The availability of materials. Did the Icelandic people eat rotten food because they didn’t have any trees?
My pal Holger from Germany who I know from working with him in Njardarheimr Viking Town, and his wonderful crafting skills, posted this link to our group chat. This is the piece that got us all talking about other information and links.
I can’t help but disagree with the idea that Vikings lived from hand to mouth. You only survive long hard winters if you plan, work hard and work together.
Otherwise it is great.
Sea-leeks is interesting. Odin’s brothers planted them at the beginning of the world! So they must be important.
Mind you, there is also plenty of talk of snakes. Whole pit-fulls. Would that be true?
I would love to see all the veg and herbs we see planted out. The Viking house at Green Bay USA could have a go at a garden from these links in this blog.
Njardarheimr in Gudvangen would be really enhanced by gardens. There is talk here of plots and gardens.
I am sure I have seen other references to plots and lots. There was mention somewhere of the idea that they improved the land. They must have used compost.
Quite a bit of talk of cultivation too, especially onions.
As for plants Leah mentions someone who is involved in Historic England…
Hayley McParland their science advisor. She has written on the findings at the site of the Jorvik Centre ride in York.
The majority of plant finds seem to have been grasses, certainly on a microscopic analysis level; these were most likely oats, rye, wheat, barley and other grain producers. I guess these were mainly for flour, but could also have been for brewing (especially if they found Yarrow?).
Ah, there were lots of archaeobotanical remains which showed the culture, diet and crafts. I don’t have specifics though.
The methods of dying material could be tied back further towards plant cultivation, awareness and gathering.
I haven’t so far on this quest discovered any links to medicine, folk-medicine, folklore or beliefs.
Leah suggested that if you were visiting the Jorvik Centre you pre-book a copy of the Jorvik Centre Companion Guide to be waiting for you on arrival. I see you can mail order a copy but it seemed to be way more expensive that way.
Real nice to see a friend in this video for the York Archaeological Trust on our topic of Viking foods.
Ah thank you Zoe, at last talk of cooperative gathering and preservation.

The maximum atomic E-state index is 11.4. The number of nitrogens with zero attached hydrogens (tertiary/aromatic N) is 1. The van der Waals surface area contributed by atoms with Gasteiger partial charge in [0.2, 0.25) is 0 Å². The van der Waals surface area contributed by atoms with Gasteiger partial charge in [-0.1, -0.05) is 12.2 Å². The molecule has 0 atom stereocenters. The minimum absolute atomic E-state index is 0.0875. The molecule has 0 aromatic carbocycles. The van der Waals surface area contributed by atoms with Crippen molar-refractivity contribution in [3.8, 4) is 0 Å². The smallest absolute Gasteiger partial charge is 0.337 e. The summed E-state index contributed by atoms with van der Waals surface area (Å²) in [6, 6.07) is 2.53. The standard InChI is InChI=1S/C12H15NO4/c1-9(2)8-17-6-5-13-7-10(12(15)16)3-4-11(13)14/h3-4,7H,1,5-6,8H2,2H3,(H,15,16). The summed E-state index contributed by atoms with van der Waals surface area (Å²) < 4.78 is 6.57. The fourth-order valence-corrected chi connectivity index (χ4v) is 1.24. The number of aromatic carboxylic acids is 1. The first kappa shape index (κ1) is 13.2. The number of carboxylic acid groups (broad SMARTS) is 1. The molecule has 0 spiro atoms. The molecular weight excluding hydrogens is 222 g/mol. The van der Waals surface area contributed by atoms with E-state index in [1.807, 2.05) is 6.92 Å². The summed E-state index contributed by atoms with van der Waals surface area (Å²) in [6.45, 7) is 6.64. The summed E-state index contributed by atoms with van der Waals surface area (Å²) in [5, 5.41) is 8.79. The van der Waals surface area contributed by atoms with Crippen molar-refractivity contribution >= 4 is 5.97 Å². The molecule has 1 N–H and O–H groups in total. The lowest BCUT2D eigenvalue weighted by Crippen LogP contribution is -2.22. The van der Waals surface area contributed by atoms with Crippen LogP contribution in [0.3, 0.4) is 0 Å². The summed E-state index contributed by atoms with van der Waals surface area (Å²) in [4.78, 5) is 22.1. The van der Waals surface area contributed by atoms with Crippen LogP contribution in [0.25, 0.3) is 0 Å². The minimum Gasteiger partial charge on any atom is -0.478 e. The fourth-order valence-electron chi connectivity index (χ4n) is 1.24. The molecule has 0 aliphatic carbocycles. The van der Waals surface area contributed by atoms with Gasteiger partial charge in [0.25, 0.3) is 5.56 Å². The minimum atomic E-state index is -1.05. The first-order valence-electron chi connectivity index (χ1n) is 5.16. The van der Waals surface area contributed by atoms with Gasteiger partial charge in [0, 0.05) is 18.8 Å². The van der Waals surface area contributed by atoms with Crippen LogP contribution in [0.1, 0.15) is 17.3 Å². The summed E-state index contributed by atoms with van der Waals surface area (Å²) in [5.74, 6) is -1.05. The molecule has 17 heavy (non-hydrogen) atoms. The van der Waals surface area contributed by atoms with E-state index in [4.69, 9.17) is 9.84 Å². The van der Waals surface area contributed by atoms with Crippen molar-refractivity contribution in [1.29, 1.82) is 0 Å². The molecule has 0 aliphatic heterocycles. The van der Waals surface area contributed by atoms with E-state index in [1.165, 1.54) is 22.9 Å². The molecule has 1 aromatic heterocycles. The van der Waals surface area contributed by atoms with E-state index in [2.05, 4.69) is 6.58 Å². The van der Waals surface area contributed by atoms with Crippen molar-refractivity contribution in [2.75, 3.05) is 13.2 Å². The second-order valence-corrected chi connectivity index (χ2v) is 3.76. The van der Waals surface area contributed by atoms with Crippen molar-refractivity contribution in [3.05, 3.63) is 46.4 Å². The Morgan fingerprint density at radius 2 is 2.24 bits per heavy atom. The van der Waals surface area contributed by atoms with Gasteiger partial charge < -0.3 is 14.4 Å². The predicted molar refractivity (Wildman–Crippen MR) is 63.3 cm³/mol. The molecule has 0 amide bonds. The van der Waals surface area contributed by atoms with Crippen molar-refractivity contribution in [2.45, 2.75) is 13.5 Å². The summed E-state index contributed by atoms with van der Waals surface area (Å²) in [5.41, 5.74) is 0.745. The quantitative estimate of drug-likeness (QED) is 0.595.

And remember to spit.
It was also nice to see Fiona portraying Wulfruna demonstrating the related topic of pottery.
I have enjoyed spending time with culinary archaeologist Daniel Serra, here is a link to a wonderful book –
Let me take you now to University Wisconsin Green Bay’s Viking house.
It was built by the amazing couple Elspeth and Owen Christianson
Do visit the Facebook page for the Viking House which is managed by Jarldress Professor Heidi Sherman-Spendlow with the assistance of Jarldress-in-waiting Mariah, the building skills of Trodin Hegn (Dwayne) and many others.
The grounds, buildings and events have pretty much been on hold as things have been everywhere.
The future is ahead of us and will blossom deep into the past.
The Society for Creative Anachronism have a group in Green Bay and they are a great bunch of active reenactors of history. They get well involved with the development of ‘the house’.
Now let’s go to amazing star Alda Raven. As well as her work as a singer and creator of Gods Bless Ya! she also hosts the culinary creative Viking Kitchen which features Viking and Vikingesque cookery.
Here is her introductory feature…
And her visit to the Viking Village of Njardarheimr in Gudvangen, Norway where she works with Viking cook Trine Volder.
We loved dining with the Green Bay group of Sons of Norway. As well as a whole array of wonderful food from Scandinavia they had asked me to bring along a contribution. I realised all was planned so I thought I needed to create a dish no one else would think of; hence – Gas Station Delight!
And the wonderful array of delights from Sons of Norway GB…
Here is Trodin’s oven at the Green Bay Viking House…
Then we got the big fire going…
Here Heidi interviews Trodin (Dwayne) as he builds the oven…
He and I cooked up for the wonderfully entertaining Telga Glima…
Now over to Norway to visit the chieftain’s recreated kitchen…
To finish this is not cooking and not just Viking, but this is worth a search for on Facebook; Medieval Makers – re-enacting the medieval daily life; ace site.
That’s episode one of Viking food links and chat.
I am no expert, in fact even worse, I am a storyteller. I am interested, and I am even more interested to hear more. Do please send links and suggestions (Please don’t tell me off).